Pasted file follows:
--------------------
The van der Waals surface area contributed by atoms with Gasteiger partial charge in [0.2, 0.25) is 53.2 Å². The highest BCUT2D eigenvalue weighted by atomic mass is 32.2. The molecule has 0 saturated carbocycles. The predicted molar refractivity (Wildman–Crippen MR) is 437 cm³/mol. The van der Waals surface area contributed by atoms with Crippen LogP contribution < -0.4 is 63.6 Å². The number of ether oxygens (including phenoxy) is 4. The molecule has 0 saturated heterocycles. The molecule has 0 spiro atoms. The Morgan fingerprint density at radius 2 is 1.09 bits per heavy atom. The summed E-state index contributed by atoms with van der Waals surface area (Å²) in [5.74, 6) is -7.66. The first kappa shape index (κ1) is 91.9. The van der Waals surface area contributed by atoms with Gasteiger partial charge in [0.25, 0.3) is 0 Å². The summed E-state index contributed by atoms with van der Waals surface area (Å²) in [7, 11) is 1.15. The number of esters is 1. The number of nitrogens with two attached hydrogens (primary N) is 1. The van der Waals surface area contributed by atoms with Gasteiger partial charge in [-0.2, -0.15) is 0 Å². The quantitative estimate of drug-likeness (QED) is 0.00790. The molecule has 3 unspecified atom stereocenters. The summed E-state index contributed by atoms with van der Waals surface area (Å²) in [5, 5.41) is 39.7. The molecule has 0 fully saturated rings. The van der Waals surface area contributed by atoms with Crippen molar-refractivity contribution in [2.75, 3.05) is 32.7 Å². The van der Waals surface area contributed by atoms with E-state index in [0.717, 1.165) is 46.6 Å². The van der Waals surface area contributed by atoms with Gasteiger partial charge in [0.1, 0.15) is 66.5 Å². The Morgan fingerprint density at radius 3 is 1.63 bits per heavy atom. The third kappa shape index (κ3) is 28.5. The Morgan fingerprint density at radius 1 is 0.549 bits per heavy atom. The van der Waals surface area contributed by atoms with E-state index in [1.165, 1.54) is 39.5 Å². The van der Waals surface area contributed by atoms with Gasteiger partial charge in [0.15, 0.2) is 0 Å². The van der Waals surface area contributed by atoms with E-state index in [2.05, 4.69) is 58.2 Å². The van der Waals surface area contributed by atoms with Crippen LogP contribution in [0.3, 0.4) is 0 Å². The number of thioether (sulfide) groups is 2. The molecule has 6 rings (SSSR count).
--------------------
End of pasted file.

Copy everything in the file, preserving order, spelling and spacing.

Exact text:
The van der Waals surface area contributed by atoms with Gasteiger partial charge in [0.2, 0.25) is 53.2 Å². The highest BCUT2D eigenvalue weighted by atomic mass is 32.2. The molecule has 0 saturated carbocycles. The predicted molar refractivity (Wildman–Crippen MR) is 437 cm³/mol. The van der Waals surface area contributed by atoms with Crippen LogP contribution < -0.4 is 63.6 Å². The number of ether oxygens (including phenoxy) is 4. The molecule has 0 saturated heterocycles. The molecule has 0 spiro atoms. The Morgan fingerprint density at radius 2 is 1.09 bits per heavy atom. The summed E-state index contributed by atoms with van der Waals surface area (Å²) in [5.74, 6) is -7.66. The first kappa shape index (κ1) is 91.9. The van der Waals surface area contributed by atoms with Gasteiger partial charge in [0.25, 0.3) is 0 Å². The summed E-state index contributed by atoms with van der Waals surface area (Å²) in [7, 11) is 1.15. The number of esters is 1. The number of nitrogens with two attached hydrogens (primary N) is 1. The van der Waals surface area contributed by atoms with Gasteiger partial charge in [-0.2, -0.15) is 0 Å². The quantitative estimate of drug-likeness (QED) is 0.00790. The molecule has 3 unspecified atom stereocenters. The summed E-state index contributed by atoms with van der Waals surface area (Å²) in [5, 5.41) is 39.7. The molecule has 0 fully saturated rings. The van der Waals surface area contributed by atoms with Crippen molar-refractivity contribution in [2.75, 3.05) is 32.7 Å². The van der Waals surface area contributed by atoms with E-state index in [0.717, 1.165) is 46.6 Å². The van der Waals surface area contributed by atoms with Gasteiger partial charge in [0.1, 0.15) is 66.5 Å². The Morgan fingerprint density at radius 3 is 1.63 bits per heavy atom. The third kappa shape index (κ3) is 28.5. The Morgan fingerprint density at radius 1 is 0.549 bits per heavy atom. The van der Waals surface area contributed by atoms with E-state index in [1.165, 1.54) is 39.5 Å². The van der Waals surface area contributed by atoms with Gasteiger partial charge in [0.15, 0.2) is 0 Å². The van der Waals surface area contributed by atoms with E-state index in [2.05, 4.69) is 58.2 Å². The van der Waals surface area contributed by atoms with Crippen LogP contribution in [0.3, 0.4) is 0 Å². The number of thioether (sulfide) groups is 2. The molecule has 6 rings (SSSR count).